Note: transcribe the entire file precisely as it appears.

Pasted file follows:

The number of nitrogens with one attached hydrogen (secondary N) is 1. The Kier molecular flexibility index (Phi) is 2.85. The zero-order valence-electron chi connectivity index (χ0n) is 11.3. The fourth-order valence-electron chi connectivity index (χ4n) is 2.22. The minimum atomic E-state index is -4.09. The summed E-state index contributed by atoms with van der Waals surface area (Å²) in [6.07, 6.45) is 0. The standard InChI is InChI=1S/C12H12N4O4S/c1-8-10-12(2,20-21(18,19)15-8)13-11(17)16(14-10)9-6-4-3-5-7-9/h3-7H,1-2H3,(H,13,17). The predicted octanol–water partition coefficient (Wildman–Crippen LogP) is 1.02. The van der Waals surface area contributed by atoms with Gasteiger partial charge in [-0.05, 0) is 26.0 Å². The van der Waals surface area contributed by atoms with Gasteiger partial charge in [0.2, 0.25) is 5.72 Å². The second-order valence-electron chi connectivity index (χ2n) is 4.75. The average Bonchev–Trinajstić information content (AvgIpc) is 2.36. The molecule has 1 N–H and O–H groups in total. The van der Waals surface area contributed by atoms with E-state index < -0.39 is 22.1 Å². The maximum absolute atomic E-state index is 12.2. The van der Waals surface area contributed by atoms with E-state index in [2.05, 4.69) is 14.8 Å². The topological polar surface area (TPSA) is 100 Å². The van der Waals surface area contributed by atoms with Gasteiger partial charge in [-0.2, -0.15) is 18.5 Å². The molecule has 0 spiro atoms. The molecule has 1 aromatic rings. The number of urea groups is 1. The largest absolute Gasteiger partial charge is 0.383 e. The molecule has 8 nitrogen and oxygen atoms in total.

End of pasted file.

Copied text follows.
The number of nitrogens with one attached hydrogen (secondary N) is 1. The Kier molecular flexibility index (Phi) is 2.85. The zero-order valence-electron chi connectivity index (χ0n) is 11.3. The fourth-order valence-electron chi connectivity index (χ4n) is 2.22. The minimum atomic E-state index is -4.09. The summed E-state index contributed by atoms with van der Waals surface area (Å²) in [6.07, 6.45) is 0. The standard InChI is InChI=1S/C12H12N4O4S/c1-8-10-12(2,20-21(18,19)15-8)13-11(17)16(14-10)9-6-4-3-5-7-9/h3-7H,1-2H3,(H,13,17). The predicted octanol–water partition coefficient (Wildman–Crippen LogP) is 1.02. The van der Waals surface area contributed by atoms with Gasteiger partial charge in [-0.05, 0) is 26.0 Å². The van der Waals surface area contributed by atoms with Gasteiger partial charge in [0.2, 0.25) is 5.72 Å². The second-order valence-electron chi connectivity index (χ2n) is 4.75. The average Bonchev–Trinajstić information content (AvgIpc) is 2.36. The molecule has 1 N–H and O–H groups in total. The van der Waals surface area contributed by atoms with E-state index < -0.39 is 22.1 Å². The maximum absolute atomic E-state index is 12.2. The van der Waals surface area contributed by atoms with E-state index in [2.05, 4.69) is 14.8 Å². The topological polar surface area (TPSA) is 100 Å². The van der Waals surface area contributed by atoms with Gasteiger partial charge in [-0.2, -0.15) is 18.5 Å². The molecule has 0 spiro atoms. The molecule has 1 aromatic rings. The number of urea groups is 1. The largest absolute Gasteiger partial charge is 0.383 e. The molecule has 8 nitrogen and oxygen atoms in total.